2014 was a crazy year for a lot of the people I know, including me. I spent a good portion of the year feeling generally gross, until we figured out that it was my gallbladder. Once they yanked that sucker out, I suddenly had energy again! (Well, I did once I was over the recovery period. Surgery is no joke! I spent two weeks on the couch with cats, who were wonderful about not standing on my incisions.)

Professionally, this was a really great year. I presented two webinars (one in the US, one in Canada!), presented at ALA (Vegas!) and the Depository Library Conference in DC, and successfully chaired my first work committee. We're working on some really fun projects, none of which are ready for public consumption, but which will hopefully result in some fun papers and/or presentations!

Most importantly - I finished my tenure portfolio! It hasn't been submitted yet (that happens automatically at 5pm on January 5th), but I feel relatively good about it. I know that sounds sort unenthusiastic, but I've worked hard on it, gotten feedback, and revised a million times. I am proud of the product that I created and I feel like it represents my work and my growth over the past 5-ish years. But I also think it's hard to feel really great about something that you've put that much time, effort, and self reflection into. I wonder if this is what authors feel like when they publish a book - happy it's done, excited to hear what people think, but also slightly terrified. (This portfolio, after all, is the deciding factor on whether I get to keep my job. The tenure review is all or nothing.)

Book Review: Tamales

Tamales: Fast and Delicious Mexican Meals by Alice Guadalupe Tapp

I'll be honest, I've never made traditional tamales, only a simplified tamale pie (all the delicious tamale flavor with none of the shaping and tying of a traditional tamale). Still, I LOVE the flavors and I've been looking to expand my tamale repertoire, so I was excited by this book. I'm definitely planning to pick up a copy of this book!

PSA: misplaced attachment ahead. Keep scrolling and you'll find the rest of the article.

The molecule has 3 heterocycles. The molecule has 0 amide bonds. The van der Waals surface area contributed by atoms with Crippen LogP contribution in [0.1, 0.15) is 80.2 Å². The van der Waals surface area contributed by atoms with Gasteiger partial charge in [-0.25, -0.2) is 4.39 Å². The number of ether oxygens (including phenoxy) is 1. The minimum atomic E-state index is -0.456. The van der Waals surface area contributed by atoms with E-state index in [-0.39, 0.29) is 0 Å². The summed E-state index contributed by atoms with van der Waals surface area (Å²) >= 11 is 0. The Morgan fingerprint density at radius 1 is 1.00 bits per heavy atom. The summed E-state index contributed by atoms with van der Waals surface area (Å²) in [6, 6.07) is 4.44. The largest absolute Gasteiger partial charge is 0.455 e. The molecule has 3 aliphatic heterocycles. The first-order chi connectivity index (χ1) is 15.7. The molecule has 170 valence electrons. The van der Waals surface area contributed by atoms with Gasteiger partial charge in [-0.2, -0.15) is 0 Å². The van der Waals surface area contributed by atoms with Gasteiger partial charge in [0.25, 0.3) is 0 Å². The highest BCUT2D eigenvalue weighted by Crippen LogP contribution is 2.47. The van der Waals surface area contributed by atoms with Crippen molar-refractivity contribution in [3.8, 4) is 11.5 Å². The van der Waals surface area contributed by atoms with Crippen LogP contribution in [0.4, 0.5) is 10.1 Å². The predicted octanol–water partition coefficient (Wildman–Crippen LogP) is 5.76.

cool: freezer instructions!; 10 different ways to wrap the tamale (with instructions and illustrations)

Masa: Multiple recipes for Masa (with different ingredients, which is great if you can't get one type of masa where you live), includes one made with polenta and one with vegan ingredients; even a sweet masa if you're making dessert tamales

Sauces and Salsas: walks you through how to make a salsa and then a sauce from that salsa (a basic template recipe using what you have); includes a few basic recipes that can build off each other and the template recipe for lots of variety (nice way to look at it! more flexibility, but maybe not great for someone who is less confident with improvisation)

Inside-Out Tamales: "Tontos" made of masa with fillings on top. E.g. Corn Salad Inside-Out Tamales, mexican tuna inside-out tamales (uses canned tuna!), Shrimp Inside-Out Tamales (because shrimp would get rubbery being cooked twice)

Meat Tamales: This part is less interesting to me, since I'm vegetarian, BUT my husband still eats meat, and it would be great to make up some for the freezer for him. Chicken Curry Tamales, Chorizo Corundas (these have the filling mixed into the masa, which makes them really easy to make), chorizo and egg tamales

Nose-to-Tail Tamales: I love that this is its own chapter, since Mexican food often includes all of the pieces. Bone marrow tamales, tongue tamales, oxtail tamales, cow's foot tamales.

Vegetarian and Vegan Tamales: Yaaaay. Huevos Rancheros-Inspired Tamales, Easy Green Corn Tamales, Tamara's refried bean and jalapeño rajas tamales

Dessert Tamales: Banana Nutella Tamales, Rice Pudding Tamales, Coconut Lime Corundas, Dulce de Leche Corundas


Note: I received a free e-ARC from NetGalley.

Book Review: Will It Waffle

Will It Waffle by Daniel Shumski (also the author of the blog

Have I ever mentioned that I love waffles? Well, I do. I love belgian waffles, freezer waffles, plain waffles, chocolate chip waffles, and pretty much any other kind of waffle you can think of. So when I saw a galley for Will It Waffle, I pretty much had to take a look.